Western interpretations on the war in Ukraine commonly ignore the importance of both nationalism and religion, even though such elements are arguably essential for understanding the sources of democratic resistance in Ukraine, the motivations behind Russian aggression, and the complex futures that confront the Ukrainian and Russian peoples. The following post critiques one example of western liberal reportage and offers an alternative reading that takes nationalism and religion seriously in the interpretive process.
The War in Ukraine: Beyond Western Framing
In the weeks leading up to the Russian invasion of Ukraine, a campaign begun in 2014 and escalated with criminal brutality on February 24, 2022, many in the west began thinking about the political and social makeup of the Ukrainian nation for the first time. For millions, the New York Times’ flagship podcast The Daily became a place to hear expert analysis and reportage on the war in Ukraine interwoven with explanations of history and place in ways that are brief, digestible, and accessible. For instance, the episode of February 15—‘How Ukrainians View This Perilous Moment’—arranged a suite of powerful personal stories told from the capital Kyiv and several regional contexts into a narrative challenging President Putin’s assumptions about Ukrainian submission to the looming Russian takeover. How insightful such a report proved to be: since the 2022 invasion, the refrain Slava Ukraini (“Glory to Ukraine”) has evoked images of defiance in the face of tyranny, national sacrifice in the struggle against oppression, and of hope and despair on the outer edges of catastrophe.
The magnitude of western solidarity with Ukraine, both its military and humanitarian expressions, can arguably be explained by both the moral gravity and existential proximity of the conflict. These factors are embodied in how civilians have become collateral victims and strategic targets of Russian aggression. Of equal significance, I suggest, is the translatability of the Ukrainian resistance into the idioms of western liberalism. In particular, the discursive superstructure of “democracy versus autocracy” situates the war in Ukraine in a Manichean world that pits the struggle for freedom against the demagogic intentions of a tyrant. The name of Ukraine’s president, Volodymyr Zelenskyy, has become universally associated with democratic liberty, much as the names of others before him in different times and contexts. Such inspiring dynamics of solidarity-making are clearly welcome, especially as a sustained humanitarian response by the west toward millions of Ukrainian refugees will no doubt be required.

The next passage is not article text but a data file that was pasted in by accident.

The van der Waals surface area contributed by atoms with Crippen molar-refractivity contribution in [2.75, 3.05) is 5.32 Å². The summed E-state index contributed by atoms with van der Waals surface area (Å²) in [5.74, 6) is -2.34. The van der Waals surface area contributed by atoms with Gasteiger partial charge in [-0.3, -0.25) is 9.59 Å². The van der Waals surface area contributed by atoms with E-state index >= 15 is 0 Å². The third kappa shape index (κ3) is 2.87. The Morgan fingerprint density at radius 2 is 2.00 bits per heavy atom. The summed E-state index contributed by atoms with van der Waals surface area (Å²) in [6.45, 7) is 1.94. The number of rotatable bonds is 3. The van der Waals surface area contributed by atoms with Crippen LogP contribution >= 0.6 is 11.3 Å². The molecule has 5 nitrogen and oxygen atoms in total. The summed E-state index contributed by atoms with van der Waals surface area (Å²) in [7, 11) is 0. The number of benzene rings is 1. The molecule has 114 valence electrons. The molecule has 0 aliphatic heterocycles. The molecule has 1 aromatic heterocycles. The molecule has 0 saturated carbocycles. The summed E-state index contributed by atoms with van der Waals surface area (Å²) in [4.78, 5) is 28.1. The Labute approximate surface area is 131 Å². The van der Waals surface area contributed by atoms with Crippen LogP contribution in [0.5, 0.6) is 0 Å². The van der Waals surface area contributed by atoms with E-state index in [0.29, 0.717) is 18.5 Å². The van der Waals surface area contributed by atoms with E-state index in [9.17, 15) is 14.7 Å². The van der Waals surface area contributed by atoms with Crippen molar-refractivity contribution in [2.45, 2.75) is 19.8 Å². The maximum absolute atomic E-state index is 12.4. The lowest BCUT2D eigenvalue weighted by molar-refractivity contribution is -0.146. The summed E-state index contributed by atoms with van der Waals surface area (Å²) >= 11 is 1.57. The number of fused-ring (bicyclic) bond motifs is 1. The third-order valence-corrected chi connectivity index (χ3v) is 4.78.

Yet we are also provoked to ask what may be lost in translating the Ukrainian resistance through the discursive filter of “democracy versus autocracy,” and why this might impact the nature of our solidarity as well as long-term prospects for peace. How might the fight be reimagined beyond westernism and western interests? And how might this reimagining thicken our understanding of democracy and the resources that inform it? I return my thoughts to The Daily, the globally popular investigative podcast that also offers a portal into the liberal worldview, and arguably the best version of it. As its millions of followers would attest, The Daily is nothing if not highly scripted, tightly produced around dramatic pauses, metered interjections, the juxtaposition of serious content with tip-toe curiosity sound bites, evocative theme music, and the communication of mature and insightful analysis in tension with a kind of “explainer baby talk” where the listener is simultaneously informed and infantilized. The movement between these experiences, I suggest, mirrors liberalism itself, notably its nimble capacity to simplify collective phenomena for individual consumption via a reductively thin rendering of social space. In this context, what is left out of a story becomes as important as what is put in.
The Heavenly Hundred: Religion, the Sacred, and National Belonging